Palestine

Content type
Collection
Rachel Finkelstein's The Herstory shows images of the artist, her daughter, her grandmother, and her great grandmother superimposed onto an identification card.

Rachel Finkelstein's Queer Feminist Holocaust Art

Emily-Rose Baker

Through its exploration of gender, sexuality, nationality, and intergenerational trauma, the work of artist Rachel Finkelstein is a reminder of the power that art holds as a form of activism.

Photo of wall covered in hamsas, on a yellow patterned background.

Unity through Symbolism: The Hamsa

Leila Nuri

As a teen with a Muslim-Palestinian father and a Jewish-American mother, the hamsa has always meant a lot to me.

Topics: Crafts, Family, Palestine

Mirra Burovsky-Eitingon

Mirra Burovsky was the first Jewish actress to star in the mainstream Russian theater. Her stormy life and career brought her to center stage of Jewish cultural, intellectual, and social ferment in Tsarist and revolutionary Russia, Weimar Germany, and mandatory Palestine. Her third marriage, to psychoanalytist Max Eitingon, and the career of her son Yuli Khariton, “the father of the Soviet atomic bomb,” created the background for a continuing espionage controversy.

Hannah Floretta Cohen

Hannah Floretta Cohen was the first woman president of Britain’s traditionally male Jewish Board of Guardians for Jewish Poor Relief. She also promoted many other Jewish and non-Jewish charitable organizations to promote women's education, to benefit the sick and the elderly, and to encourage investment in the Palestine Mandate, through her public speaking, financial expertise, and administrative skills.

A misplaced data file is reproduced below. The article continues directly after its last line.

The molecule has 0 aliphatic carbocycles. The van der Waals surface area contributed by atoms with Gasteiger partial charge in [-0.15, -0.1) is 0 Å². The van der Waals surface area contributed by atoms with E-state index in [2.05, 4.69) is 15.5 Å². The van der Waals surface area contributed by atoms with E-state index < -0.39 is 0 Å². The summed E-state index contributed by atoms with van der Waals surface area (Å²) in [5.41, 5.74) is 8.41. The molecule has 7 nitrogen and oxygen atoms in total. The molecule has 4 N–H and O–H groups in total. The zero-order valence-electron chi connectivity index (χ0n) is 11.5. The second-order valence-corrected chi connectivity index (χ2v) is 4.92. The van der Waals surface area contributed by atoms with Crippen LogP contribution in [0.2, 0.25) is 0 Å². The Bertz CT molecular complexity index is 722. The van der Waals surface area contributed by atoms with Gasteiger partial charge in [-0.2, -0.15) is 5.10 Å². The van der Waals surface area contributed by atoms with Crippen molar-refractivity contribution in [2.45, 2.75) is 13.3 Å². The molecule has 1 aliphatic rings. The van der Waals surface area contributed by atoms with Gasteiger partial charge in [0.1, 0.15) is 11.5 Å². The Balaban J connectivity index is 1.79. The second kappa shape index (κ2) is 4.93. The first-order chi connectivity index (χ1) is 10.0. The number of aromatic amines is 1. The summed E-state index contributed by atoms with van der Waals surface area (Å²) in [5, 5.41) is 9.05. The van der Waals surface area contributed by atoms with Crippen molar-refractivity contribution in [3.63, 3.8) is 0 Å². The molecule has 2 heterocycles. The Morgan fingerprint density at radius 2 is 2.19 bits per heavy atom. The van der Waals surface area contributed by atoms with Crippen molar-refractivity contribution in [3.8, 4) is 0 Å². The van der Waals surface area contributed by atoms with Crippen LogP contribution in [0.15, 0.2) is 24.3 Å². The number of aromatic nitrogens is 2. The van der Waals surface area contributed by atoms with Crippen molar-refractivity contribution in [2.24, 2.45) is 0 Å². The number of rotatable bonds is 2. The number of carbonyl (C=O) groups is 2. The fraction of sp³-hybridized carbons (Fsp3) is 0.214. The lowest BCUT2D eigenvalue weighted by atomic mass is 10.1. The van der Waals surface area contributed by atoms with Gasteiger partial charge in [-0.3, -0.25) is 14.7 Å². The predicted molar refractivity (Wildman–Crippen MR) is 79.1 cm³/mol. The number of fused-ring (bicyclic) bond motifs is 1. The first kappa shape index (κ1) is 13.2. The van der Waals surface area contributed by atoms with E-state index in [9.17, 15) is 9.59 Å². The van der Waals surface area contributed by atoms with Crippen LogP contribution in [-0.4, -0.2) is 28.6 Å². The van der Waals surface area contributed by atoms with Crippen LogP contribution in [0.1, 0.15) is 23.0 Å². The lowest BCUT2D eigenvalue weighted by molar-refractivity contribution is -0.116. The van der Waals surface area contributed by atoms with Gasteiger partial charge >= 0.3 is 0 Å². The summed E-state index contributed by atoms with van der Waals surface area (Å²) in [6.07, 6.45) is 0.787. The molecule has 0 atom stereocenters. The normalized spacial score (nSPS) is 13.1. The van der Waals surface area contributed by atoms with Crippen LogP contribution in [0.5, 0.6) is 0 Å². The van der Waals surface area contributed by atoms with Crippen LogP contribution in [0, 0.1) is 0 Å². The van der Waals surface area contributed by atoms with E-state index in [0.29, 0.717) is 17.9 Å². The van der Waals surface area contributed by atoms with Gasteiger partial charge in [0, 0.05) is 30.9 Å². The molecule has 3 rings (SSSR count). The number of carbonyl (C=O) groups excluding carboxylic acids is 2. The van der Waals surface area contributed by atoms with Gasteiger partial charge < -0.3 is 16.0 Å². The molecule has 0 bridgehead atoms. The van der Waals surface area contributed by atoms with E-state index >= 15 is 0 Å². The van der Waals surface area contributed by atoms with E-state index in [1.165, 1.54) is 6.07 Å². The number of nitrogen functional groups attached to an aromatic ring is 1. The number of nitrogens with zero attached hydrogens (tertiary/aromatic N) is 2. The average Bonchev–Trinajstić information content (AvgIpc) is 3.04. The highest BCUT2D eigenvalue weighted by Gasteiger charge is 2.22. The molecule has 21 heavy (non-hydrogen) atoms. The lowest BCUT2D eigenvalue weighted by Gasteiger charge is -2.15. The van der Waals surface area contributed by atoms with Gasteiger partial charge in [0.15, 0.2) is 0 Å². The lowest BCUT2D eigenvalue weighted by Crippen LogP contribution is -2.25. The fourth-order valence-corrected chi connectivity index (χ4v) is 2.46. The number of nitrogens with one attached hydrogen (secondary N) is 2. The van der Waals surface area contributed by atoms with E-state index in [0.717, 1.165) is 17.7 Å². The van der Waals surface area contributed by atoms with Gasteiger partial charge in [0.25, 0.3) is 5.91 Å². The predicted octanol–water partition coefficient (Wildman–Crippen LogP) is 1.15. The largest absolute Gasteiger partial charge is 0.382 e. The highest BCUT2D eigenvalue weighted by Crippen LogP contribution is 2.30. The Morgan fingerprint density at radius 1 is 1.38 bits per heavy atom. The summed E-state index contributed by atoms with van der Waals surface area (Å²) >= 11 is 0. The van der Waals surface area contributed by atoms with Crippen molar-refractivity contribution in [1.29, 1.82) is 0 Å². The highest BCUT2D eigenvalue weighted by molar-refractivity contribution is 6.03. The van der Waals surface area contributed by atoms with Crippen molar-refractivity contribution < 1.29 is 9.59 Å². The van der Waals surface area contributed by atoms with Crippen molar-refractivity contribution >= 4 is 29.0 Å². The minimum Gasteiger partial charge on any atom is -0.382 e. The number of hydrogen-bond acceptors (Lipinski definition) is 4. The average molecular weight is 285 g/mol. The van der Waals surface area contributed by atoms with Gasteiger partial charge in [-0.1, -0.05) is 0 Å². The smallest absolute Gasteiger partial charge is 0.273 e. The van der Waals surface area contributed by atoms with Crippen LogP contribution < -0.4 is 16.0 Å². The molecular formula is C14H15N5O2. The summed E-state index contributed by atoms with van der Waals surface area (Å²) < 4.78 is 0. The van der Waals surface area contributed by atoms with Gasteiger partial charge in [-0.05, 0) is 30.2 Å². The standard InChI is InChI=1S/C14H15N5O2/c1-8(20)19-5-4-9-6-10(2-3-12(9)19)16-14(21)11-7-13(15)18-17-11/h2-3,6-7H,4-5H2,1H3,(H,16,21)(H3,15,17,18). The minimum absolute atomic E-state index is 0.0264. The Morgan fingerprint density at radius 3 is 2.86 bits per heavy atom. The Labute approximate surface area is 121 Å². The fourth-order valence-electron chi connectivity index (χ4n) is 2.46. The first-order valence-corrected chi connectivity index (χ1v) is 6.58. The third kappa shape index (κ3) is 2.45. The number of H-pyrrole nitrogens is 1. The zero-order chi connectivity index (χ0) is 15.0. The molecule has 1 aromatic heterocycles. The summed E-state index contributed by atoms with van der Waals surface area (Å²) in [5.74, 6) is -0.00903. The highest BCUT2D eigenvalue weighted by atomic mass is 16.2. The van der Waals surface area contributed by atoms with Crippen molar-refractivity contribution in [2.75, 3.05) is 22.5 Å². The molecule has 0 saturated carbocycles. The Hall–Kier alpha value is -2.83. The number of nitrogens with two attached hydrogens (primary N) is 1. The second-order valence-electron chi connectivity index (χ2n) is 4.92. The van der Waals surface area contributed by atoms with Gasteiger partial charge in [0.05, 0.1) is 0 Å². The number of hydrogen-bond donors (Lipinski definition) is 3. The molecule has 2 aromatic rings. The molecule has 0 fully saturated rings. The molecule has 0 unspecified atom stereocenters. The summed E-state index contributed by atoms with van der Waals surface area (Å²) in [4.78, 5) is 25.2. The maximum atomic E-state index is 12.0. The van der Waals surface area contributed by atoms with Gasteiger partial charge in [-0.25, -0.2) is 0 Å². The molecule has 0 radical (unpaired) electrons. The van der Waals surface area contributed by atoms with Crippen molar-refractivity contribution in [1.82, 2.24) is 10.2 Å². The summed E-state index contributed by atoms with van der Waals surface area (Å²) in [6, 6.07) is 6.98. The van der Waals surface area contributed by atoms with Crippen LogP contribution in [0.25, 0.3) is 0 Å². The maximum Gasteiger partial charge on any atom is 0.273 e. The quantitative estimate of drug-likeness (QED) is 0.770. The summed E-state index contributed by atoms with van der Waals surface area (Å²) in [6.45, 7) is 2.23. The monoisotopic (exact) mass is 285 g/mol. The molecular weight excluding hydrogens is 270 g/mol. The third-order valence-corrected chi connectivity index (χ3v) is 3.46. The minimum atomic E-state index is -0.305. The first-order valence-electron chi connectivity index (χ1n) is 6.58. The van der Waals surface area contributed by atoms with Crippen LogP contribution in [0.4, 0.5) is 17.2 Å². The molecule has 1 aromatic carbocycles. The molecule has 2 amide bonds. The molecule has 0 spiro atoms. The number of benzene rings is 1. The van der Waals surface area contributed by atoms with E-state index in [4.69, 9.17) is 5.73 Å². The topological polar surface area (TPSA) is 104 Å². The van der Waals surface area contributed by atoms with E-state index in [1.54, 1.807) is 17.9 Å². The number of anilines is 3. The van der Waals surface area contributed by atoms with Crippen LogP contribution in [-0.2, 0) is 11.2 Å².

Jerusalem by Efrat Shvili

When Someone Mentions Israel

Ellanora Lerner

For years, these two views of Israel felt like an unquestionable binary to me, and I didn't know where I stood.

Topics: Israel, Palestine
Four Gadna participants in Sde Boker.

Gadna

Isabel Hoffman

I was en route to Gadna, a military simulation run by the Israeli Defense Forces (IDF) for camp groups, gap year programs, and high school semesters abroad.

Silwan

Revisiting Israel

Elana Moscovitch

Elana Moscovitch revisits Israel after living there as a child and makes new discoveries through her daughter's eyes.

Topics: Israel, Palestine

Episode 16: Women Wage Peace (Transcript)

Episode 16: Women Wage Peace (Transcript)

Zioness at the D.C. Dyke March

Lessons from the D.C. Dyke March

Sophie Hurwitz

What can we learn from the debate about Jewish and Israeli symbols at Pride?

Fallen "Israel" Sign, New Orleans, Louisiana, May 9, 2006